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Action Plan developed for Small Island States

Action Plan developed for Small Island States

New Zealand played a leading role in agreeing a new United Nations action plan on island countries Environment Minister and Associate Minister of Foreign Affairs and Trade, Marian Hobbs said today.

"The Mauritius Meeting on Small Island Developing States led to a renewed focus on islands countries' vulnerability to natural disasters, climate change, and other threats like HIV/AIDS, diabetes and environmental degradation," Marian Hobbs said. "Nothing demonstrates poor countries' vulnerability more starkly than the Indian Ocean earthquake and tsunami, which really focused minds on what needs to be done to build the resilience of island countries like our neighbours in the Pacific."

UN leadership, including Secretary General Kofi Annan, development banks, the leaders of small island states and ministers from donor countries attended the UN sponsored meeting. The main purpose was to review the implementation of the Barbados Programme of Action for small island developing states, agreed in 1994, following on from the Rio Earth Summit.

In her conference address Marian Hobbs stressed the need for both local and global solutions to the problems faced by small island developing states.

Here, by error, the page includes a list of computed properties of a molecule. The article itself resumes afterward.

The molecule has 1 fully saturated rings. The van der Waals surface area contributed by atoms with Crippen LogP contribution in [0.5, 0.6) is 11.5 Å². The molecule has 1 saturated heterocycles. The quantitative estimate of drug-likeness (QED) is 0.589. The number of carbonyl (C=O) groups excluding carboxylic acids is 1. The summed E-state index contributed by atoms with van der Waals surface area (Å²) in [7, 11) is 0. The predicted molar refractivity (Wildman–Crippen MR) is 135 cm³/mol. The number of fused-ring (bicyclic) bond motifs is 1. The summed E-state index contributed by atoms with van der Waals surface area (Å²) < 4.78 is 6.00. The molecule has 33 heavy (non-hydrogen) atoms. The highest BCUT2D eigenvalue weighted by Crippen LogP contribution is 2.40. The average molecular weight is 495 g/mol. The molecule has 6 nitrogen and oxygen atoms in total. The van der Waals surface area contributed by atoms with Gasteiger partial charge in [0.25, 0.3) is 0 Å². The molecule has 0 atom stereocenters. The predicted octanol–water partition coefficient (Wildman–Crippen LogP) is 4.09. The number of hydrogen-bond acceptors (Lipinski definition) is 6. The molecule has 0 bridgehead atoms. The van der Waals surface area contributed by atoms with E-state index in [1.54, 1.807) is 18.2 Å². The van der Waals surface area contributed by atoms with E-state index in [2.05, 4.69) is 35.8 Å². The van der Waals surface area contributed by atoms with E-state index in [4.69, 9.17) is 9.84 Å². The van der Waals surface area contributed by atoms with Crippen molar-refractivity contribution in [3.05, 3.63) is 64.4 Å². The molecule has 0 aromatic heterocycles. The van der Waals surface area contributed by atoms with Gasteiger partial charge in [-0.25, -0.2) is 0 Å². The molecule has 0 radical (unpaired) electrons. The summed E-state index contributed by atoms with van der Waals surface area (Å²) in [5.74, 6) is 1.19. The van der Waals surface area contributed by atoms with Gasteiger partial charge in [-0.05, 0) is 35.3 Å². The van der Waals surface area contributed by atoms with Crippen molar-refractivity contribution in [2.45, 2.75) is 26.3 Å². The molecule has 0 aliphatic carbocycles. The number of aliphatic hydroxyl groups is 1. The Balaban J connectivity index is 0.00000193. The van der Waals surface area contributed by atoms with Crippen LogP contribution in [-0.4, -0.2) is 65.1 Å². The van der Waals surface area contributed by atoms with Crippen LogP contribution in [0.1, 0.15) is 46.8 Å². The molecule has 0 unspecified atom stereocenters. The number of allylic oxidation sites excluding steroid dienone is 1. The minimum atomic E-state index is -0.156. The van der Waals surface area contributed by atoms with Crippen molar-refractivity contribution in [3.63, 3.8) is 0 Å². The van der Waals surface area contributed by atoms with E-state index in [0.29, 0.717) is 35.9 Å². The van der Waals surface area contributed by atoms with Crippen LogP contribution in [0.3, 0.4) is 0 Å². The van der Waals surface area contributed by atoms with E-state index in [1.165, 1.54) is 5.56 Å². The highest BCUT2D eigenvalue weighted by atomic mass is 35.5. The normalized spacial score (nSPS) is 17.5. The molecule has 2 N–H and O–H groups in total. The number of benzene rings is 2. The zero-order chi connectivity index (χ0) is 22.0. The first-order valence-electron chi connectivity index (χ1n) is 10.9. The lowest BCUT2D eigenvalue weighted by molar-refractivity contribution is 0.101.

"Locally, for example, rules are required to protect natural defences. Rules might be about coastal development or deforestation or seeking safe infrastructure to handle sewage and wastewater. Traditional knowledge and culture have a role to play in determining the best way to build resilience. The global solutions included the funding of infrastructure that per capita is much more expensive for a small economy than for a large economy."

As a Pacific nation, New Zealand was committed to a strong outcome from the meeting, the minister added. New Zealand's United Nations Ambassador Don MacKay has chaired the various negotiations on the meeting's formal outcome, the Mauritius Strategy, which sets out a framework for action to build island nations' resilience. Good results included strong recognition of the need to address both the causes and impacts of climate change.

The meeting also saw the launch of the small island developing states universities' consortium, which will seek to build up cooperation between the University of the South Pacific in Suva, and other island-country universities.

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